Transcription factor-like effectors (TALEs)

Ubud, Bali by Mee Lin Woon; DNA Sequence by schulergd. Via stock.chng

Background

Xanthomonas spp. are plant pathogens that modulate their host’s gene expression in order to facilitate infection. They do this using transcription activator-like effectors (TALEs). Two domains are conserved in TALEs: an N-terminus, required for type III secretion into the plant cells; and a C-terminus with transcription factor activity. In the middle is a set of tandem repeats of amino acids, which mediates binding to host DNA.

As the binding and effector domains of TALEs can be customised, the possibility of using them for molecular and synthetic biology has been explored for some time. They have been used to change gene expression in plants, yeast, and even human cells.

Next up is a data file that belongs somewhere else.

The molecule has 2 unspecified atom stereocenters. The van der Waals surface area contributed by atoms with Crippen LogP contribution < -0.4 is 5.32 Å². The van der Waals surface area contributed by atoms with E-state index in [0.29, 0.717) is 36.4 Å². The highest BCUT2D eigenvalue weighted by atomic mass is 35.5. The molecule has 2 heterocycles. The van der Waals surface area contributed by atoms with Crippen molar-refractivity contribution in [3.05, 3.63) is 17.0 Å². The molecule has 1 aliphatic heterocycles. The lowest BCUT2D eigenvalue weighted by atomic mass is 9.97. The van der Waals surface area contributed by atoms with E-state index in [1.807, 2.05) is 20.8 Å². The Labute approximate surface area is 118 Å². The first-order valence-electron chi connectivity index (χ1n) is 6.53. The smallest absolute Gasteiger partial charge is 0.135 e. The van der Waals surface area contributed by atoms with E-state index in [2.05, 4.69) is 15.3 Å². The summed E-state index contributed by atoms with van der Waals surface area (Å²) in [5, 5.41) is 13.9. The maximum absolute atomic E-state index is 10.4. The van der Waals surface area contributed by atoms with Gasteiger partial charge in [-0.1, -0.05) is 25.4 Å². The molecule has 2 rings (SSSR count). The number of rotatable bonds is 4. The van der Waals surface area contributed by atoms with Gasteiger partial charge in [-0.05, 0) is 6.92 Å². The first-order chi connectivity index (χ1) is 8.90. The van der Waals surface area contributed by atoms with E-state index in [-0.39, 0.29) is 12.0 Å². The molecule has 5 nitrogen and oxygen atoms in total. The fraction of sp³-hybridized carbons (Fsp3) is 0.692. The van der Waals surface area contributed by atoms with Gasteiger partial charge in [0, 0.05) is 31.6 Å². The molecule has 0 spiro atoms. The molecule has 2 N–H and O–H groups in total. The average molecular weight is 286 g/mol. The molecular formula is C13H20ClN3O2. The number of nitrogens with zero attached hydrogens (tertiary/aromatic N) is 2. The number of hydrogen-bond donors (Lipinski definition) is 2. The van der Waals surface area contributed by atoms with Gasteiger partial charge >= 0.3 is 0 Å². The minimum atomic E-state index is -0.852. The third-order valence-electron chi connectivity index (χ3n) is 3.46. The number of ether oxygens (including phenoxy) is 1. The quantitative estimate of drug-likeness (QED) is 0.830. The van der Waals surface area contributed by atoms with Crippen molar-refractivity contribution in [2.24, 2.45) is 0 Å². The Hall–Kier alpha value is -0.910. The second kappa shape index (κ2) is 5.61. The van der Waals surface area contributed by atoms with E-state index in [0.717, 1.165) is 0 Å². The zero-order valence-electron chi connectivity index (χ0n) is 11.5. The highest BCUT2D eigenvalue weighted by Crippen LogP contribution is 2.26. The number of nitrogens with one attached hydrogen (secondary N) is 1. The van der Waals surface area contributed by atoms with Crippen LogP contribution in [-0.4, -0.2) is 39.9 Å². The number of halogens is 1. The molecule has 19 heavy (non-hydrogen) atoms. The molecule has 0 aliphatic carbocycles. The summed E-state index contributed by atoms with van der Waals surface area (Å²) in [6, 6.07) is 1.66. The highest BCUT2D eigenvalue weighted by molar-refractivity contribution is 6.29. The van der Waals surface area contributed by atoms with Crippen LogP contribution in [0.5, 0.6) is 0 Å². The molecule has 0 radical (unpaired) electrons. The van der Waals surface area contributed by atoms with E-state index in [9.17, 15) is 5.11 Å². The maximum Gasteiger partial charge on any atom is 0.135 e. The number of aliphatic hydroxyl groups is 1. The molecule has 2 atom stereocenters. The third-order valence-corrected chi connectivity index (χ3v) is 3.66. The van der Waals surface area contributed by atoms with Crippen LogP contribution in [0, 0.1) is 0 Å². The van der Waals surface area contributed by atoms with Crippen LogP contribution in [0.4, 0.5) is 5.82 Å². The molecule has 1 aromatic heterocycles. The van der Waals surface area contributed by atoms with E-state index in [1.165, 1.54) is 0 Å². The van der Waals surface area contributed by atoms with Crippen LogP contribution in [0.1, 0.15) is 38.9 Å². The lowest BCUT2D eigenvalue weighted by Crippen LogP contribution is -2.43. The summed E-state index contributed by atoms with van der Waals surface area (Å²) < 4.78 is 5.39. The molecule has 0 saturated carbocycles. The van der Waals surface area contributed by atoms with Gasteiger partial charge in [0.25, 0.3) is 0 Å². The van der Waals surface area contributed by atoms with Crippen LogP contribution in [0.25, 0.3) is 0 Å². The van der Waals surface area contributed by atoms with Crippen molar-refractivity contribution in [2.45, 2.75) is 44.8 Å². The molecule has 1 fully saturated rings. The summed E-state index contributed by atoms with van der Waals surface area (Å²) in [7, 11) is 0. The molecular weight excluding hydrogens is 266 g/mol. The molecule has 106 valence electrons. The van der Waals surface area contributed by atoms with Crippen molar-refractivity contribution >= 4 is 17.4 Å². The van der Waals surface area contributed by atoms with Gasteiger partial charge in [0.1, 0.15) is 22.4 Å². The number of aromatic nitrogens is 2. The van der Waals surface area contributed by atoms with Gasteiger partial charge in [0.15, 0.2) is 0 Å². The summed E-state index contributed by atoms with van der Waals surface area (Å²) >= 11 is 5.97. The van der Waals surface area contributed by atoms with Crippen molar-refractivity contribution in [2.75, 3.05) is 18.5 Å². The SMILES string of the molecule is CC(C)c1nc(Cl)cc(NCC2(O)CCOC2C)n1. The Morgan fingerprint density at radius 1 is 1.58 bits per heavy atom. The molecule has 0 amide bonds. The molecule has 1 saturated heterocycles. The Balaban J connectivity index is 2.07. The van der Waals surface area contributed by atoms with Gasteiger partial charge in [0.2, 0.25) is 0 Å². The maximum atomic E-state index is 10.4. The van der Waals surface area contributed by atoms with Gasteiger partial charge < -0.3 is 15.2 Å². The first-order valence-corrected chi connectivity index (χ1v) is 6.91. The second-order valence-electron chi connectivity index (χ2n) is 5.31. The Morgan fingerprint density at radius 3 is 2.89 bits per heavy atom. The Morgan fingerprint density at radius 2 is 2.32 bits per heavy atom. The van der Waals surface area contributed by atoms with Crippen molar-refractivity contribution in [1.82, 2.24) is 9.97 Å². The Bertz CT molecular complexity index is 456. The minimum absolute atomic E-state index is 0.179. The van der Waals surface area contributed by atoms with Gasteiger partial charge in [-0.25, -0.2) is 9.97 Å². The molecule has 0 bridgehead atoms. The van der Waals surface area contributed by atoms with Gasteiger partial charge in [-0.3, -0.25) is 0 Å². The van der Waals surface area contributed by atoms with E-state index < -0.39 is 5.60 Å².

TALEs have been adapted by researchers to make TALE nucleases (TALENs) – TALEs attached to a FOK1 nuclease domain. TALENs work in pairs that flank either side of the target site so that the nuclease domains meet at the point of cleavage. The nucleases cause a double-stranded DNA break, which is fixed imperfectly, causing an insertion or deletions.

In May this year, a paper was published demonstrating the huge impact TALEs could have on agriculture. Li et al. prove that transcription activator-like effector nucleases (TALENs) can be used to render rice resistant to the major agricultural pathogen, Xanthomonas oryzae pv. Oryzae (Xoo). (more…)

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